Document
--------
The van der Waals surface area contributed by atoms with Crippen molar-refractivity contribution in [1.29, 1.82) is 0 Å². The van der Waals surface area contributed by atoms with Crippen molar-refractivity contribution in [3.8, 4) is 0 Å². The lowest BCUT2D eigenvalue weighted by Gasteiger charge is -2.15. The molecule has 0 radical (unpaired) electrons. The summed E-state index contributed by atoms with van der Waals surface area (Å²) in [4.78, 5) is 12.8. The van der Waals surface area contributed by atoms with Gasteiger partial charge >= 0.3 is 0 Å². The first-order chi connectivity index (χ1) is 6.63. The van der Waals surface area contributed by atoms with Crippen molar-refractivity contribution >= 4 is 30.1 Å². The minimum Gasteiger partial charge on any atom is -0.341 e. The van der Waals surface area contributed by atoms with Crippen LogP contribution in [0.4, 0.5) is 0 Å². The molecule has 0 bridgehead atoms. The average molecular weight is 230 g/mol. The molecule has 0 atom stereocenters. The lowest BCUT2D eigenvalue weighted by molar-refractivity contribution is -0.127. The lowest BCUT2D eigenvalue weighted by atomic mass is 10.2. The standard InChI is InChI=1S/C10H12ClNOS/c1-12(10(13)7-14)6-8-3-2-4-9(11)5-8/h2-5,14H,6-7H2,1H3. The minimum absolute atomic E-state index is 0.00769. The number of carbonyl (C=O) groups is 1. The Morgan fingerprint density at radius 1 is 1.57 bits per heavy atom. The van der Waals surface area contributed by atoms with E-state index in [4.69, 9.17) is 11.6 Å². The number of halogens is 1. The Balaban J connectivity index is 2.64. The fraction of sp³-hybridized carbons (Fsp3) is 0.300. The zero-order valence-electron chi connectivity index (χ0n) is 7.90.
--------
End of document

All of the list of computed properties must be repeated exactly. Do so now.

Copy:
The van der Waals surface area contributed by atoms with Crippen molar-refractivity contribution in [1.29, 1.82) is 0 Å². The van der Waals surface area contributed by atoms with Crippen molar-refractivity contribution in [3.8, 4) is 0 Å². The lowest BCUT2D eigenvalue weighted by Gasteiger charge is -2.15. The molecule has 0 radical (unpaired) electrons. The summed E-state index contributed by atoms with van der Waals surface area (Å²) in [4.78, 5) is 12.8. The van der Waals surface area contributed by atoms with Gasteiger partial charge >= 0.3 is 0 Å². The first-order chi connectivity index (χ1) is 6.63. The van der Waals surface area contributed by atoms with Crippen molar-refractivity contribution >= 4 is 30.1 Å². The minimum Gasteiger partial charge on any atom is -0.341 e. The van der Waals surface area contributed by atoms with Crippen LogP contribution in [0.4, 0.5) is 0 Å². The molecule has 0 bridgehead atoms. The average molecular weight is 230 g/mol. The molecule has 0 atom stereocenters. The lowest BCUT2D eigenvalue weighted by molar-refractivity contribution is -0.127. The lowest BCUT2D eigenvalue weighted by atomic mass is 10.2. The standard InChI is InChI=1S/C10H12ClNOS/c1-12(10(13)7-14)6-8-3-2-4-9(11)5-8/h2-5,14H,6-7H2,1H3. The minimum absolute atomic E-state index is 0.00769. The number of carbonyl (C=O) groups is 1. The Morgan fingerprint density at radius 1 is 1.57 bits per heavy atom. The van der Waals surface area contributed by atoms with E-state index in [4.69, 9.17) is 11.6 Å². The number of halogens is 1. The Balaban J connectivity index is 2.64. The fraction of sp³-hybridized carbons (Fsp3) is 0.300. The zero-order valence-electron chi connectivity index (χ0n) is 7.90.